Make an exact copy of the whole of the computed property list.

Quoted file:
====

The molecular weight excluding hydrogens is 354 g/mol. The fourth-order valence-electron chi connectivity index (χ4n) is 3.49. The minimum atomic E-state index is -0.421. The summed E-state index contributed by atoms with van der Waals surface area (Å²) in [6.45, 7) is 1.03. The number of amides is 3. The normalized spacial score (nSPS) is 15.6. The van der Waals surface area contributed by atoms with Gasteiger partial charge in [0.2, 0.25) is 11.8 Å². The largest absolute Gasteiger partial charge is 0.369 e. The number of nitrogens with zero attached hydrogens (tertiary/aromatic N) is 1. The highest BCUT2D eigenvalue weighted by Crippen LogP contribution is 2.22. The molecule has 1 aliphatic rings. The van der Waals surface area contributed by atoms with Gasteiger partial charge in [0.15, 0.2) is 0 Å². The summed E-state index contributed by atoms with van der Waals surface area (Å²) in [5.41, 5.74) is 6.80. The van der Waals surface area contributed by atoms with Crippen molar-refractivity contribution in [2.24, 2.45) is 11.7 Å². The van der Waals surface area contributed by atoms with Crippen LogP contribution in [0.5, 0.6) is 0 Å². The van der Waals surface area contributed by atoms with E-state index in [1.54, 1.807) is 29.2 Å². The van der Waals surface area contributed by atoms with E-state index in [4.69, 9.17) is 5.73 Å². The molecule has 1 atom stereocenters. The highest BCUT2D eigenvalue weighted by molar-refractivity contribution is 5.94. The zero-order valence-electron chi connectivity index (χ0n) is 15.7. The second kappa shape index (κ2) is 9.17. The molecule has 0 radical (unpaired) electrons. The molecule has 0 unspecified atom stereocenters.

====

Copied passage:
The molecular weight excluding hydrogens is 354 g/mol. The fourth-order valence-electron chi connectivity index (χ4n) is 3.49. The minimum atomic E-state index is -0.421. The summed E-state index contributed by atoms with van der Waals surface area (Å²) in [6.45, 7) is 1.03. The number of amides is 3. The normalized spacial score (nSPS) is 15.6. The van der Waals surface area contributed by atoms with Gasteiger partial charge in [0.2, 0.25) is 11.8 Å². The largest absolute Gasteiger partial charge is 0.369 e. The number of nitrogens with zero attached hydrogens (tertiary/aromatic N) is 1. The highest BCUT2D eigenvalue weighted by Crippen LogP contribution is 2.22. The molecule has 1 aliphatic rings. The van der Waals surface area contributed by atoms with Gasteiger partial charge in [0.15, 0.2) is 0 Å². The summed E-state index contributed by atoms with van der Waals surface area (Å²) in [5.41, 5.74) is 6.80. The van der Waals surface area contributed by atoms with Crippen molar-refractivity contribution in [2.24, 2.45) is 11.7 Å². The van der Waals surface area contributed by atoms with Crippen LogP contribution in [0.5, 0.6) is 0 Å². The van der Waals surface area contributed by atoms with E-state index in [1.54, 1.807) is 29.2 Å². The van der Waals surface area contributed by atoms with E-state index in [4.69, 9.17) is 5.73 Å². The molecule has 1 atom stereocenters. The highest BCUT2D eigenvalue weighted by molar-refractivity contribution is 5.94. The zero-order valence-electron chi connectivity index (χ0n) is 15.7. The second kappa shape index (κ2) is 9.17. The molecule has 0 radical (unpaired) electrons. The molecule has 0 unspecified atom stereocenters.